A good arm swing is the cornerstone of the Nordic walking technique.  Yet like hand control, for many of us mortals it can be tricky to achieve.  There are a few Nordic walking gods who seem to adopt an effortless arm swing as easily as picking up a pair of poles but if, like me, you are not one of these elite, here are a few pointers.

Your shoulder should act as a pendulum

The most important aspect of the arm swing is that your upper arm is moving freely and is not stuck tightly to your side.  The swing has to come from the shoulder joint, not the elbow joint.  Think grandfather clock pendulum or, if you are musically inclined, the arm of a mechanical metronome.  There are plenty of good reasons for this:

 

  • First, it is how we walk naturally and Nordic walking is based entirely on your natural walking pattern.
  • Secondly, swinging from the shoulder helps keep the circulation flowing effectively and keeps the shoulder joint mobile.
  • Third, it greatly assists with lymph drainage (we have lots of lymph nodes in our armpits).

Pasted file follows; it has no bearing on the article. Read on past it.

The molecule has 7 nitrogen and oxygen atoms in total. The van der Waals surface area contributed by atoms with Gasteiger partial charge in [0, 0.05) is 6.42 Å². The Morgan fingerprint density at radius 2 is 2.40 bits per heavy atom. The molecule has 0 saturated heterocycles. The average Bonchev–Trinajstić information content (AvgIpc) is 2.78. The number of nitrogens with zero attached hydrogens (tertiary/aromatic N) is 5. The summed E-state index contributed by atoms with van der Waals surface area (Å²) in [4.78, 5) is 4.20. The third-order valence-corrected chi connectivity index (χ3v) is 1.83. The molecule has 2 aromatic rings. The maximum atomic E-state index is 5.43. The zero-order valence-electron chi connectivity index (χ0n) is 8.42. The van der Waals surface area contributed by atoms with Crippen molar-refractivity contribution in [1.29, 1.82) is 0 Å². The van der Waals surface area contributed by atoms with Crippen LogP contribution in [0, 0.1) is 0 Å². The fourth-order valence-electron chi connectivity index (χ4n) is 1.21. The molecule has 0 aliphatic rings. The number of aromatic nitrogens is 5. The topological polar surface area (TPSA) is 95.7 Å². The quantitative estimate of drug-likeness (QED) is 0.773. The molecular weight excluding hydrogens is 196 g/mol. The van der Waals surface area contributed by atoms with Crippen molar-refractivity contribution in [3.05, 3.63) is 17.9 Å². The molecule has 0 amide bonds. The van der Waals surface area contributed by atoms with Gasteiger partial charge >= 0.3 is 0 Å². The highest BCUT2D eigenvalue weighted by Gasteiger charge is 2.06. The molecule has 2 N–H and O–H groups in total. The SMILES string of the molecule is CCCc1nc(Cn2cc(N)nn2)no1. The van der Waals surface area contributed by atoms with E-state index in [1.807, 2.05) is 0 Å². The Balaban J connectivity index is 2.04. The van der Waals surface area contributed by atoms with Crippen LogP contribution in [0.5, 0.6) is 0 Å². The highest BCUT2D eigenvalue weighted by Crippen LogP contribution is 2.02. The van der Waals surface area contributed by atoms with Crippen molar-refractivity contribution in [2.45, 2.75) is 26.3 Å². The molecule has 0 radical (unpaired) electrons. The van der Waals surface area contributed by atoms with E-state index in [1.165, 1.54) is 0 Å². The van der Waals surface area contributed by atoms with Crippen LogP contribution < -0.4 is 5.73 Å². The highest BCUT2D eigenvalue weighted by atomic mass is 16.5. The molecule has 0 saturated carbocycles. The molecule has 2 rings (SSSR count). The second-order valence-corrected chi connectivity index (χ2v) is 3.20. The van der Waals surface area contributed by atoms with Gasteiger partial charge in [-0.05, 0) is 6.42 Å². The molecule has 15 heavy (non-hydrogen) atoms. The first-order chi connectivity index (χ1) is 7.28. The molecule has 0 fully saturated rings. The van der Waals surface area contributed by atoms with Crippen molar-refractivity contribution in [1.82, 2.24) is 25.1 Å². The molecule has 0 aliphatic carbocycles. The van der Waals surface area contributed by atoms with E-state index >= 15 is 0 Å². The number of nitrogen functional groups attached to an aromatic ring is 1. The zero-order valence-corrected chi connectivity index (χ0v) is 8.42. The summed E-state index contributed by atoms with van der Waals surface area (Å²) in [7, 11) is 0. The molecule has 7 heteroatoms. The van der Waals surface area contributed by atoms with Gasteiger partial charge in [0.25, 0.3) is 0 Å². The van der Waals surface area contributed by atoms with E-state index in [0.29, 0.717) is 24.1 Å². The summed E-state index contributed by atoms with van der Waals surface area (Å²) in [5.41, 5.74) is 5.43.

• Finally, if you swing (‘hinge’) from your elbow you will eventually get a sore elbow joint, akin to tennis elbow.

Keep a ‘soft’ elbow

Don’t think that swinging from the shoulder means you need to keep your arm rigidly straight.  On the contrary, as you swing your arm forwards it will naturally bend slightly.  This is correct and is called a ‘soft’ elbow in Nordic walking parlance. What I’ve noticed is that some of us have more of a soft elbow than others – that’s just one of the idiosyncrasies of us Nordic walkers! It’s fine, so long as it doesn’t develop into an elbow hinge.

The ‘A’ frame

In the classic Nordic walking technique (which we teach at Bristol Nordic Walking), the perfect arm swing does not stop at your body line, but extends behind it. Imagine your arm from sideways on as an ‘A’ frame, with your shoulder as the pivot point.  You should swing as far behind your body as in front of it.  There are many benefits from this powerful way of walking, the principal one being a significant increase in your upper body workout.  So try not to neglect it, even if it is hard work! 

The ultimate finish position is a straight line running from the tip of the pole, up your arm and to your head.  My Nordic skiers tell me that this extension is one of the key training benefits for cross country skiing.  Next year, when a group of us go to Finland, we’ll be able to find out!

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